The Kumano area is a mountainous region in the south of the Kii Peninsula, lying for the most part in Wakayama Prefecture. It is one of the most sacred pilgrimage destination in Japan. For over 1000 years the Kumano Kodō, a series of ancient pilgrimage routes, has linked the Kumano Sanzan ("Three Grand Shrines of Kumano") with each others. The three shrines are the Hongū Taisha in Hongū, the Hayatama Taisha in Shingū and the Nachi Taisha in Nachi. They are located from 20 to 40 km from one another.
In 2004, the UNESCO listed the whole region as a World Heritage Site, as part of the "Sacred Sites and Pilgrimage Routes in the Kii Mountain Range". The routes are twinned with Spain's Route of Santiago de Compostela, another UNESCO World Heritage Site.
Besides the historical and religious significance of the Kumano Sanzan, the region itself is one of profound natural beauty. Besides the 133m-high Nachi Falls at the Kumano Nachi Taisha, the Doro-kyō Gorge (瀞峡), 2 hours away by boat from Shikō up the Kitayama-gawa River, is generally acclaimed as Japan's most spectacular gorge.
The mystic atmosphere and natural splendour of the Kii Peninsula made it a perfect imaginary abode for Shintō deities in ancient times. One could say that the Kumano region was a sort of Mt. Olympus for the Kansai region, the cradle of Japanese civilisation.
According to the legendary account in the Kojiki, Jimmu (711-585 BCE), Sun Goddess Amaterasu's great-great-great-grandson, left his native Takachiho in Kyūshū and moved east in search for a more appropriate location to rule over the country. He landed at Kumano, from where, guided by the Yatagarasu (three-legged crow), he entered the Yamato plain and became Japan's first emperor.
Buddhism was introduced to Japan in the 6th century. In the 10th century Shintoists in the Kumano region assimilated the new beliefs and its ascetic practices. The deities of Kumano Sanzan were adapted into a unique fusion of Shintoism and Buddhism (known as Shinbutsu shūgō), making them the most powerful in Japan.
The three Shintō shrines appropriated themselves the new Buddhist deities, so that Kumano Hongū Taisha became devoted to Amida Nyorai (Amitābha, the Celestial Buddha, mainly revered by the Pure Land sect), Kumano Hayatama Taisha to Yakushi Nyorai (Bhaisajyaguru, the Buddha or Healing, much venerated in Shingon Buddhism), and Kumano Nachi Taisha to Senju Kannon (Guan Yin, the Buddhist Goddess of Mercy).
During the late Heian period the Kumano region was identified as the Buddhist paradise of the Pure Land. The Three Grand Shrines became a pilgrimage destination for the Imperial family and the nobility. The Nakahechi (中辺路) route from Kyōto spanned over 400km, so that the round trip took pilgrims 4 to 6 weeks. During the Warring States period, the pilgrimage had become so popular that commoners vastly outnumbered aristocrats. Thee mountain trails had become so crowded with pilgrims that the term "ant procession" was coined to describe it.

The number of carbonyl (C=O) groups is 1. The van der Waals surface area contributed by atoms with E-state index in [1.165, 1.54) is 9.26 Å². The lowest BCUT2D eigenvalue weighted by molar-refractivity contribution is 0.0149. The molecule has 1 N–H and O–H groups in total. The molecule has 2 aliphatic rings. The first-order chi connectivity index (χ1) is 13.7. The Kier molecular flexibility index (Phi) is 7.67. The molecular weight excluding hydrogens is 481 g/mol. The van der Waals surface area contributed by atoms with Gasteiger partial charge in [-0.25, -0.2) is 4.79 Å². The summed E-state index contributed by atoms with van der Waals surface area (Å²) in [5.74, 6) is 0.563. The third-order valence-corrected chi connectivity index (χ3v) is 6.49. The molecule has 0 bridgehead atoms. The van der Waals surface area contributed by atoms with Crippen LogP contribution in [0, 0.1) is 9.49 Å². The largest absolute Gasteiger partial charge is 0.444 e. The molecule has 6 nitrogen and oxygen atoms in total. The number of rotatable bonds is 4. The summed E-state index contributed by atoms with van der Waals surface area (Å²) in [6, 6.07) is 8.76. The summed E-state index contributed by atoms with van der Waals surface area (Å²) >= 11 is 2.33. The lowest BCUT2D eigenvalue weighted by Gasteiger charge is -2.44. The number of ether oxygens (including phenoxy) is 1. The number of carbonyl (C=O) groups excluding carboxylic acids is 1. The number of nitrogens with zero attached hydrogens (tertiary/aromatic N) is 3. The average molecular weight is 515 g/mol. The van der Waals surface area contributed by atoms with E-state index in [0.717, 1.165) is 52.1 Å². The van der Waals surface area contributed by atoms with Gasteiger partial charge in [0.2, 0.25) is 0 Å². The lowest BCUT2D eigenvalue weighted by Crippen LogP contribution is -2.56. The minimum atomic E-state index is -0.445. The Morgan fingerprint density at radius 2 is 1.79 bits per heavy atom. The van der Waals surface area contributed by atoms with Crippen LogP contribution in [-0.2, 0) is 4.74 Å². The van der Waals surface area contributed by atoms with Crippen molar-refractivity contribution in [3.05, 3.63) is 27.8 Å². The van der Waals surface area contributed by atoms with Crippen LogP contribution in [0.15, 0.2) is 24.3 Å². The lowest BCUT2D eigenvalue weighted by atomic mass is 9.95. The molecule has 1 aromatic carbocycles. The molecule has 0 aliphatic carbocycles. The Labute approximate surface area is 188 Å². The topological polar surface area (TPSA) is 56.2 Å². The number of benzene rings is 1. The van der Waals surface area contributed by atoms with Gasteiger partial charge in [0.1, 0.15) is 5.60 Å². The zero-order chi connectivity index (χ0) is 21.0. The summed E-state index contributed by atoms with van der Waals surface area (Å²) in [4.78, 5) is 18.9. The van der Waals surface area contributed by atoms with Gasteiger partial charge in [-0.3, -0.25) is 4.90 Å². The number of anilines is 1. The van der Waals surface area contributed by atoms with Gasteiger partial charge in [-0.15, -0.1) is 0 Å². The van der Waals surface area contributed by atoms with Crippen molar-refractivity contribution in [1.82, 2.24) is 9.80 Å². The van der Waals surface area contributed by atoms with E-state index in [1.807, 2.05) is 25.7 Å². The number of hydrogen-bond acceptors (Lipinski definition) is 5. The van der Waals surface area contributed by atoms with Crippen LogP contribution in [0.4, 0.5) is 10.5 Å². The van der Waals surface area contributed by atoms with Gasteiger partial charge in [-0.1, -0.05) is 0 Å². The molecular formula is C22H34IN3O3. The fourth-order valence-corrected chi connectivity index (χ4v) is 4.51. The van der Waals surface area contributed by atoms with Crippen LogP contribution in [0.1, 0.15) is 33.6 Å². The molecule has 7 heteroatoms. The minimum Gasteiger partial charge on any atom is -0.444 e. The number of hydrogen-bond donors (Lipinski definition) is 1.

Kumano Hongū Taisha 熊野本宮大社
Kumano Hongū Taisha is the head shrine of over 3000 Kumano shrines around Japan. It is dedicated to the Shintō deity Ketsumiko, later equated with Amida Buddha.
The shrine first appears in historical documents in 859. It was originally located in Ōyu-no-hara (大斎原), a sandbank at the confluence of the Kumano and Otonashi Rivers. It was moved to its present location in 1889 owing to recurrent floods.
Visitors enter through the largest Torii gate in the world (33m high) and ascend a staircase to cedar-filled hilltop. The shrine's emblem is the mythical Yatagarasu (八咫烏), the three-legged crow that led Jimmu to Yamato (see history). The three legs symbolise heaven, earth and mandkind.
Like Ise Jingū, it is built in unpolished, unpainted wood, allowing it to blend with the natural environment. Shintō customs require that shrine buildings be constantly reconstructed every three decades or so. Nevertheless the architectural style has remained the same for at least eight centuries.
Kumano Hayatama Taisha 熊野速玉大社
In contrast with Hongū Taisha, Hayatama is a bright vermillion and white structure. It was last rebuilt in 1894. Look out for the 800-year-old Nagi tree (a conifer of the Podocarpus genus), revered as a kami. The Treasure Hall contains dozens of objects listed as National Treasures.
In the backdrop is Mount Gongenyama. Halfway up is the Gotobiki-iwa (琴引岩), a huge sacred rock upon which the deities of Kumano are said to have descended on earth in a Shintō creation myth. The rock has been a place of worship at least since the 3rd century and now has a dedicated shrine, the Kamikura-jinja (神倉神社).
Two major festivals are held at the shrine. The Mifune Matsuri (御船祭), held on the third Sunday of May, is a boat race on the Kumano River. The festival opens with a portable shrine carried on a bright red boat with "Hari Hari Dance" performed for the local deity. It is followed by nine speed boats racing each others around an island. The origins of the festival are said to date back to the 3rd century. The second festival is the Otō Matsuri (御燈祭), a fire festival held on 6th February. Each of the 2000 participants wear traditional straw clothes and carry a torch up the steep stone staircase to the Kamikura Shrine.